Burn Clubs and Camp Special Interest Group
Guest blog post from Martin Palmer, Manager of the Children’s Burns Club (based at Broomfield Hospital in Chelmsford and covering linking with burns services in London and the South East) and Chair of the Burns Clubs and Camp Special Interest Group.
The Burn Club and Camp Special Interest Group is made up of burn care professionals and volunteers from the specialist burns services throughout the UK. The group is part of the British Burn Association and meets three times a year to share experiences and good practice on issues such as supporting children and families, recruitment of volunteers, safeguarding and fundraising.
There are currently 14 clubs linked to hospitals across the UK and one national based Burn Camps Charity, which all provide support through a mixture of residential camps, family weekends, days out and structured workshops. The clubs also provide a limited amount of support to help facilitate a National Young Adult support weekend.
In the last year across the UK over 500 children and families have been supported by clubs and this has only been possible through the good will and hard work of staff, fundraisers and commitment of volunteers giving around 25,000 hours of their time.
Clubs vary from being independent charities to being governed under the umbrella of hospital charities; however it appears that regardless of the size of the club and how many events they facilitate each year, they all generally have a waiting list for events or are oversubscribed.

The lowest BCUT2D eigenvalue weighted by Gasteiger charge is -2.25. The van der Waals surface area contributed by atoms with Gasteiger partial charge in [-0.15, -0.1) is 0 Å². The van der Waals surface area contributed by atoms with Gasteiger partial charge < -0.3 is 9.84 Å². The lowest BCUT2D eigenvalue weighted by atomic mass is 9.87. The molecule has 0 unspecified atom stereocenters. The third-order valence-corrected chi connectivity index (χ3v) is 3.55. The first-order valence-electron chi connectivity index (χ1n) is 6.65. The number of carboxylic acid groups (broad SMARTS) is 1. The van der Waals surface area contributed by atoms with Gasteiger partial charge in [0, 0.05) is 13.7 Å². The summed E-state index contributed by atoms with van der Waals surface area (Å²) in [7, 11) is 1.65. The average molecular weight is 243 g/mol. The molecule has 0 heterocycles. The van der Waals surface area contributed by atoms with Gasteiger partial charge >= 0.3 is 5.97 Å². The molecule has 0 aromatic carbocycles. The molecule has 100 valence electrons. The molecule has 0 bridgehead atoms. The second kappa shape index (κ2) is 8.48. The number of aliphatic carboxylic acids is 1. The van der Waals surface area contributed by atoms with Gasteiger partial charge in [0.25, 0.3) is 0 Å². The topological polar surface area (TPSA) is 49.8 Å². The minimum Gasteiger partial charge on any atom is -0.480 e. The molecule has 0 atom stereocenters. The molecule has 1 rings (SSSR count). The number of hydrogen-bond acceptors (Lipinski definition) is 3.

Club activities have included trips to the Pantomime, Seaside, Zoo, Farm, Theme Park, Activity Centres, Sailing, Climbing, Swimming, Bike Rides, Christmas Party, Halloween Party, Workshops and Support Groups for parents, children and siblings. The 2017 National Burn Camp also included guests from Russia and South Korea who enjoyed trips to the World Athletics Championships and Theatre as part of their 10 days in England; and the Manchester Camp continued their exchange programme with two young people from Colorado attending their camp.
Some comments from the children and families from clubs over the last year have been:
“The greatest gift I can give my child will be to forgive myself”
“was nice to hear other people’s stories, to know you are not alone”
“helpful to know I am not the only one and others are coping and dealing with similar situations”
“reassures the children that it’s ok and they can be themselves”
“surprised how easy it was to talk and quite cathartic”
“learnt about myself, shared experiences, learned about coping”
It was fantastic at the British Burn Association’s annual meeting in 2017 to have the impact of burns clubs highlighted, and for the recognition of Tracy Foster’s hard work by her award of the British Empire Medal. The Centre for Appearance Research are developing support services for parents of burn injured children and clubs can be key in encouraging children and families to take part in research studies to help identify and evidence the support that is both beneficial and needed.
Across the country, clubs are planning to continue this support in 2018, and the Special Interest Group would like to thank all volunteers, fundraisers, staff, and all those that made the support in 2017 possible.
We would like to add special thanks to The Children’s Burns Trust, The Firefighters Charity, Dan’s Fund, The Katie Piper Foundation and the Burns Camps Charity, who have all continued to help clubs support their members and families in 2017.